Army pilot who grew up in Minnesota killed in Afghanistan

Eric Totten
Chief Warrant Officer Eric W. Totten, a native of St. Paul, was killed in a helicopter crash in Afghanistan on May 5, 2006.
Photo courtesy of the U.S. Army

Eric Totten grew up in St. Paul in the Frogtown neighborhood before his family moved to Golden Valley. After high school, though, the Army was Totten's home. He enlisted in 1993, shortly after graduating. Family members say Totten wanted to do something with his life after losing a close friend to drugs and suicide.

Totten, had a great interest in flying. He became a CH-47 Chinook helicopter pilot, and his colleagues say he was good.

Chinook helicopter
A CH-47 Chinook helicopter, carrying an Army vehicle, in Afghanistan. A Chinook crashed in Afghanistan on May 5, killing 10 soldiers -- including St. Paul native Eric Totten.
U.S. Army photo by Spc. Patrick Tharpe

The Chinook is huge; it looks like a bus with huge rotors over the front and back ends. It weighs almost 12 tons empty and can carry three dozen troops, including the crew.

Calvin Dockery is also a Chinook pilot. He served with Totten in Afghanistan for six months.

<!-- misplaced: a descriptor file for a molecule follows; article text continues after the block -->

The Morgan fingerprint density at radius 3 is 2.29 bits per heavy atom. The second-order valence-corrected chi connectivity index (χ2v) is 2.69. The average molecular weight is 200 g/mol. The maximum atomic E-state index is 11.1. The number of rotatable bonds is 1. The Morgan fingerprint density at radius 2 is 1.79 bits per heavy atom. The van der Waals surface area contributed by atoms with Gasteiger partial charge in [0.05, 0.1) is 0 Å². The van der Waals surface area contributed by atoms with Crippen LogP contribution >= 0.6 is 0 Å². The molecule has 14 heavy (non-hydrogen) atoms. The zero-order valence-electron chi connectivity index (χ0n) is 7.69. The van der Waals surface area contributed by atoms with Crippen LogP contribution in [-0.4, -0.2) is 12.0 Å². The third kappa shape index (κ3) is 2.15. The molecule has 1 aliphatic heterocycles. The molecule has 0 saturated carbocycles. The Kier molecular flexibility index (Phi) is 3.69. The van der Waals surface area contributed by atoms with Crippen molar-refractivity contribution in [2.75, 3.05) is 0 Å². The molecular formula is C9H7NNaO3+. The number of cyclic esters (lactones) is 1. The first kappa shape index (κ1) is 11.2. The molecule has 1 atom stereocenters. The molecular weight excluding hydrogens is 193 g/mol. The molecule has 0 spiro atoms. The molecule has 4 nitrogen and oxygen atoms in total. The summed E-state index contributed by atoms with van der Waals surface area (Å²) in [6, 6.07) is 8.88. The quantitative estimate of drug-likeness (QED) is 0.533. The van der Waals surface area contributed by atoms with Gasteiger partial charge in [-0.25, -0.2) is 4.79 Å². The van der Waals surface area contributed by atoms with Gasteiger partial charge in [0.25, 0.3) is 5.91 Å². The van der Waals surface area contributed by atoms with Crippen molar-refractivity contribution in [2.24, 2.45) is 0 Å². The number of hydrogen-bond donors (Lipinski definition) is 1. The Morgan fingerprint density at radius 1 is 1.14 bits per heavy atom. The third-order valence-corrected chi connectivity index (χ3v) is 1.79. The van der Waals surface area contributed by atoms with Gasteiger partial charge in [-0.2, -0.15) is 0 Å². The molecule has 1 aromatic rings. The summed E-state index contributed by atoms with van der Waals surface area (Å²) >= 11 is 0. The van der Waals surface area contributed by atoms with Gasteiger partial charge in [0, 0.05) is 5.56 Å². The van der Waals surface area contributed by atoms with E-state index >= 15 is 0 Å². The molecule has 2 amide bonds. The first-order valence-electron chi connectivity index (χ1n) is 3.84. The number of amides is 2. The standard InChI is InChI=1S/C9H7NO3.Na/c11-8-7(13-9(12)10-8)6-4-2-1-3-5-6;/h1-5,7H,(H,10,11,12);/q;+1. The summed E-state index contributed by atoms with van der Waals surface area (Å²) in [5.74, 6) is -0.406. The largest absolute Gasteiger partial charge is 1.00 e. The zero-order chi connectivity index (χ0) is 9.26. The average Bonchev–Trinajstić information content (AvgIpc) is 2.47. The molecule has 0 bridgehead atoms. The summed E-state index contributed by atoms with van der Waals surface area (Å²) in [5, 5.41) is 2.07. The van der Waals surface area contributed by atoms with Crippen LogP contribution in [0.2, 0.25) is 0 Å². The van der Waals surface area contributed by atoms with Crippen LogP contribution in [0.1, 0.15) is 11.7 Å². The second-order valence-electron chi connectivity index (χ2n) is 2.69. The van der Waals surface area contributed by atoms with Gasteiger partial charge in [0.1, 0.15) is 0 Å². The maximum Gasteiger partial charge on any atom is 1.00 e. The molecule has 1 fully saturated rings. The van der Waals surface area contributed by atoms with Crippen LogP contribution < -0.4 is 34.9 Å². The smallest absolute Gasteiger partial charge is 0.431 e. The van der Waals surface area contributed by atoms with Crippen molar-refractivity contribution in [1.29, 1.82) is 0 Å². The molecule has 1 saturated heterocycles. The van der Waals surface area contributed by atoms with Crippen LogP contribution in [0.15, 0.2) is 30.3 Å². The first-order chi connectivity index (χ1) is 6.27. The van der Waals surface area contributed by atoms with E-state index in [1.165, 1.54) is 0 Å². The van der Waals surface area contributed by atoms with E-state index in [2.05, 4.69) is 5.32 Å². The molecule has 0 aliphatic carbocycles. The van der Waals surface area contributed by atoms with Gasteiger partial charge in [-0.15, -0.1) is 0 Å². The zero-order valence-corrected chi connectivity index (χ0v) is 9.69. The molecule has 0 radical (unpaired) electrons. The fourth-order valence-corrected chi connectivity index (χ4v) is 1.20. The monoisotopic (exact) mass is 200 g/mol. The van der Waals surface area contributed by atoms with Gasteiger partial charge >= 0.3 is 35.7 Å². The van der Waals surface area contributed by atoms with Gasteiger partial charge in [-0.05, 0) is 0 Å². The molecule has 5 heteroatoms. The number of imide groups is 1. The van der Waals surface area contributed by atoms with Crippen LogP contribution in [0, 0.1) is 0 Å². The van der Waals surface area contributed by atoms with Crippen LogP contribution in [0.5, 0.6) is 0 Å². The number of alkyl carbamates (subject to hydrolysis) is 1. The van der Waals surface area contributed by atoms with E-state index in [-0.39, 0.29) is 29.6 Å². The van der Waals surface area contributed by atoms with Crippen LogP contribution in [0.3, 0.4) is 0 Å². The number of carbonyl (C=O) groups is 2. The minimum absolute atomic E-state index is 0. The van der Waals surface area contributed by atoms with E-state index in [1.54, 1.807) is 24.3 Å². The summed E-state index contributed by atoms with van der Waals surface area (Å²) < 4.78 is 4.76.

"Eric was just so calm all the time. He just never seemed like he got excited, I guess. He was very level-headed, a really intelligent guy. I think the combination of the those things made him a great pilot," according to Dockery.

Totten was on his second tour of duty in Afghanistan when he died. His most recent deployment was in February.

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Totten was part off the flight crew on the Chinook helicopter that went down last Friday. The military says the 10 soldiers on board died when the copter fell into a ravine during a mountaintop landing in Kunar Province.

Eric was just so calm all the time. He was very level-headed, a really intelligent guy. I think the combination of the those things made him a great pilot.

As one member of the small group of pilots who fly Chinooks, Dockery says news of the crash got his attention right away.

"You always kind of assume you may know someone in the Chinook world, but when you finally hear that it is someone you know, someone you really like, it's even worse news. It's one of those hard-to-grasp things. I've lost several friends now in action. I'm not saying I'm getting used to it, but it's not as large a shock as it used to be, I guess," Dockery said.

Dockery first met Totten about five years ago when his company joined Totten's unit at Fort Campbell, Kentucky. Dockery says when he arrived, Totten was welcoming and showed him around the base. Dockery says he remembers Totten as a nice guy.

"He never seemed to ever get mad or upset," he said. "It seems like someone's always mad in the Army. But he was just always so nice. Honestly, you always hear the cliche, 'I don't remember him saying a bad thing about anybody.' I really don't remember Eric ever saying anything bad."

Dockery is sending condolences to Totten's family. Eric Totten died less than a week shy of his 35th birthday. He leaves behind a stepmother in Texas and five older brothers and sisters.